"You're not doing nothing, Doctor."
From time to time, I have to deal with unhappy patients or staff members. This is part and parcel of the job, and it is why we undertake many hours of communication skills training to deal with these situations effectively. Shouting, swearing and name calling I can deal but the title phrase irks me every time I hear it, and whenever I do, I always try to confront it.
Obvious double negative notwithstanding, this is the only phrase I hear at work that really makes me cringe because it is so obviously fallacious. I understand long waits and being in pain do not mix well and I can understand people's frustration but the initial consultation is not usually where I hear this phrase and if I do I tend to apologise for their wait and implement some resolution to this.
I usually hear this phrase from people with whom have had repeated interactions with healthcare professionals with repeated investigations, treatments and consultations. Now I understand people remaining in pain which hasn't been diagnosed and treated can be frustrating but telling me I haven't done anything to help hurts, as that's what I am there for.
This may not have been the best way to handle such a complaint but I challenged the assertion of the last person who told me "You're not doing nothing, Doctor."
In an effort to show the person that we were taking them seriously I presented all of their pathology, radiology, endoscopy, microbiology and histology results as well as every consultation in the notes with a HCP and every dose of pain relief, anti emetic and vital sign observation. I normally take a much more conciliatory tone but it is something in the phrase that is accusatory about our teams perceived collective laziness which is just untrue. Fortunately, this approach worked as we came to a better understanding of the others position and managed to work out where we could go next.
I sense most of these type of complaints aren't malicious and usually can be dealt with at the bedside as they stem from frustration and fear rather than a true attempt to declare our service inadequate. Most offers to speak to our complaint department are rebuffed. However sometimes, and this is only my observation, but many of the people who use the phrase are younger and have an expectation that whatever is causing their pain can be diagnosed and sorted out immediately. The reality of the situation is sometimes at odds with a patients expectation of instant relief.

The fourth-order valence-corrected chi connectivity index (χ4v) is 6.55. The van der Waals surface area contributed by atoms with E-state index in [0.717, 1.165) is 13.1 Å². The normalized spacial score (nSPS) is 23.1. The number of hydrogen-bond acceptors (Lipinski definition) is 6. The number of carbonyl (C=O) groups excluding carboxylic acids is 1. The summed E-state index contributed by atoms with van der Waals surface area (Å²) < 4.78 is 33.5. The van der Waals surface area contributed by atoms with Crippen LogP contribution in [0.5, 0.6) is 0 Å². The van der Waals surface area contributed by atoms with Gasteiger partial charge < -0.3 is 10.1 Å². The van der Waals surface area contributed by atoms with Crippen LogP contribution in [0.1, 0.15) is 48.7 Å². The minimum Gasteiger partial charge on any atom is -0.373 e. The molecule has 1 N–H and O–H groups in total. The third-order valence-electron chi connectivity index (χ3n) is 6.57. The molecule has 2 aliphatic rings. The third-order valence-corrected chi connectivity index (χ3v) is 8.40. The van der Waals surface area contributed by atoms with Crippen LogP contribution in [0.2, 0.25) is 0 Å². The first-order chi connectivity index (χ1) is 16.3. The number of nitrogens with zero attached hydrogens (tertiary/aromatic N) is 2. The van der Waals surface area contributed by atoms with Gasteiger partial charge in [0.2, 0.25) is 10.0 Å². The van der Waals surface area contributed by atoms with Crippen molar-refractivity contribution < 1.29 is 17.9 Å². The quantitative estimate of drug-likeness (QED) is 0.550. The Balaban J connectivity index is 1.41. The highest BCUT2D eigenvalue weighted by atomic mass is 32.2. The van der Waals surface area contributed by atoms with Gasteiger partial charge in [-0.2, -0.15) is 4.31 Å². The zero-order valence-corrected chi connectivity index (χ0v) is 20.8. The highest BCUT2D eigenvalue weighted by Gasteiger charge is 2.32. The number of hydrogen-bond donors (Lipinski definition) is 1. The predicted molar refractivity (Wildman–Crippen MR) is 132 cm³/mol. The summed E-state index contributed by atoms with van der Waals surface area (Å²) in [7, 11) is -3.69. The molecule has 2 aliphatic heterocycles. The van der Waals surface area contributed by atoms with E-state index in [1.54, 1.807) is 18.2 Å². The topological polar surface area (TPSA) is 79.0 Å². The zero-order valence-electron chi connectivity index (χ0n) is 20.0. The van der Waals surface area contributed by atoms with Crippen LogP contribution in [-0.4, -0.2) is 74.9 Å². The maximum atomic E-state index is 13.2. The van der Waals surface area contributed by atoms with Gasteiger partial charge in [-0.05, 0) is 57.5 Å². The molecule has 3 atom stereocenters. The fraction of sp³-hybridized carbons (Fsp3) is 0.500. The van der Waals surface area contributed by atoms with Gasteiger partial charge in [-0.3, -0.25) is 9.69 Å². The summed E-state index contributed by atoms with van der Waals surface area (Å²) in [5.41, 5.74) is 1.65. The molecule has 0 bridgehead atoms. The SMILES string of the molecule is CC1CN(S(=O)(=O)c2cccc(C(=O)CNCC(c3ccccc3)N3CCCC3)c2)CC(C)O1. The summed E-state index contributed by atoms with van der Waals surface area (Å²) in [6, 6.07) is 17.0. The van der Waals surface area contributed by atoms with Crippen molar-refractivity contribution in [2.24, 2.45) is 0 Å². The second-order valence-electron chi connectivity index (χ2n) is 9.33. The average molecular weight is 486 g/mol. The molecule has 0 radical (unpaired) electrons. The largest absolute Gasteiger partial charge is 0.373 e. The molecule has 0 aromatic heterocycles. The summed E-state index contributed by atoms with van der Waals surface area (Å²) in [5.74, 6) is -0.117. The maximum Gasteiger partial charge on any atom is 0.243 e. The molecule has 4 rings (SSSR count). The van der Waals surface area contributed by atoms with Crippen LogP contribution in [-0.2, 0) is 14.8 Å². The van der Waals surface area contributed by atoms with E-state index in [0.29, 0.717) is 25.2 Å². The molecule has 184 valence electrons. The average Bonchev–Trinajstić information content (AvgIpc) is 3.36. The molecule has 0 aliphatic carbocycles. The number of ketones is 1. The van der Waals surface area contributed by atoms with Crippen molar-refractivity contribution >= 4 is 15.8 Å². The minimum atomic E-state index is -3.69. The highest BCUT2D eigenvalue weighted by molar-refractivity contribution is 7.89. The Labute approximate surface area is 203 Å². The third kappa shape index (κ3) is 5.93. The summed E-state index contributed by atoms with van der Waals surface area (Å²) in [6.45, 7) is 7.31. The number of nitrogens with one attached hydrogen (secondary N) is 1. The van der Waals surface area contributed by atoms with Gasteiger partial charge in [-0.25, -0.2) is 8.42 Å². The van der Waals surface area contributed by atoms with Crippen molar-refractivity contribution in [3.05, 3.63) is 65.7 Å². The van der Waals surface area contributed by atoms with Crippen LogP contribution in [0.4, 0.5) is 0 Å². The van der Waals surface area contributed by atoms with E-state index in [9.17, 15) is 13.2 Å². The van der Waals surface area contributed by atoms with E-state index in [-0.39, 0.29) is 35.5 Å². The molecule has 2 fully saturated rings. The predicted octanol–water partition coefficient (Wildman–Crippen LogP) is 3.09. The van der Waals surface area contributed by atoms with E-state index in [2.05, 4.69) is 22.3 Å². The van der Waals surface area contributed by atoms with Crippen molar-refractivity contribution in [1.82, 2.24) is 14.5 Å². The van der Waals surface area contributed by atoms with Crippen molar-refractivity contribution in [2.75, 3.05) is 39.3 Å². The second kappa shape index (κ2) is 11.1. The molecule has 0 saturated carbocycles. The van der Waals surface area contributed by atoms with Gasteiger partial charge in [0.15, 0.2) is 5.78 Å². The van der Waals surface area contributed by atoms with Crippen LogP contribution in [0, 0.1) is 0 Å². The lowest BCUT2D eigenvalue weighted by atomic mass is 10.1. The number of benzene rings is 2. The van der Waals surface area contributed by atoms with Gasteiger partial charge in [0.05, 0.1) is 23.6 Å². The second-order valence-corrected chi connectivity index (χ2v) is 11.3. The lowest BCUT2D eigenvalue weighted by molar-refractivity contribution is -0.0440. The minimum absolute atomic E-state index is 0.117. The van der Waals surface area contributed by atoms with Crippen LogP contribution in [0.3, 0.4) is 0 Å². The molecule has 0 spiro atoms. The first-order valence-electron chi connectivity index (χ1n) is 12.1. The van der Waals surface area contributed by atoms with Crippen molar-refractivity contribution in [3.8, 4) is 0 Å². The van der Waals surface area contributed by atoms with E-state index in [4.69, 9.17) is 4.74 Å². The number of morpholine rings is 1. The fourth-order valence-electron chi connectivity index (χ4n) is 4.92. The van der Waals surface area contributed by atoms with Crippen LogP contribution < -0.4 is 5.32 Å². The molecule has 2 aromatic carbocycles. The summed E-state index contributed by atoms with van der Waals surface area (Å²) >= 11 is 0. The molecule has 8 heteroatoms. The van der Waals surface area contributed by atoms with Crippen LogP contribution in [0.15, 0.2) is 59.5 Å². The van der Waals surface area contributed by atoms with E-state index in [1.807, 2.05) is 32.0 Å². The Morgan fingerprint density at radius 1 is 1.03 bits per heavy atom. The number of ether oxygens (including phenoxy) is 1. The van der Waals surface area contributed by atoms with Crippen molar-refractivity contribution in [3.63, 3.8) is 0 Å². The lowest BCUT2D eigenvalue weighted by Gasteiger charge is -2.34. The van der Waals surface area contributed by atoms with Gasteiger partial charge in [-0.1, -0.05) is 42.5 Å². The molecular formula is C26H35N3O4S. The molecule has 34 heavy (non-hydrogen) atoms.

Sometimes an adequate explanation of what is going to happen at the start of the consultation can help prevent this sort of problem. For example when a patient presents with abdominal pain and the diagnosis of appendicitis is equivocal it is accepted practice to enact a period of "watchful waiting" where we measure vital signs and blood tests over 24 hours to see if there is any resolution/deterioration. This is because some things that mimic appendicitis can disappear on their own and appendicitis usually deteriorates. It helps identify patients who would not benefit from an invasive procedure (appendicectomy).
However if patients do not know that this is our plan, then they can understandably become upset when in 24 hours they only have 4 or 5 BP readings to show for their stay. This is our responsibility to ensure patients are fully involved in our decision making process.
So there are two ways I see that I can hear a reduction in the use of these phrases. Firstly, adequate communication and expectation setting by the HCP treating the patients and secondly some patient education on what they can expect from their health care system.
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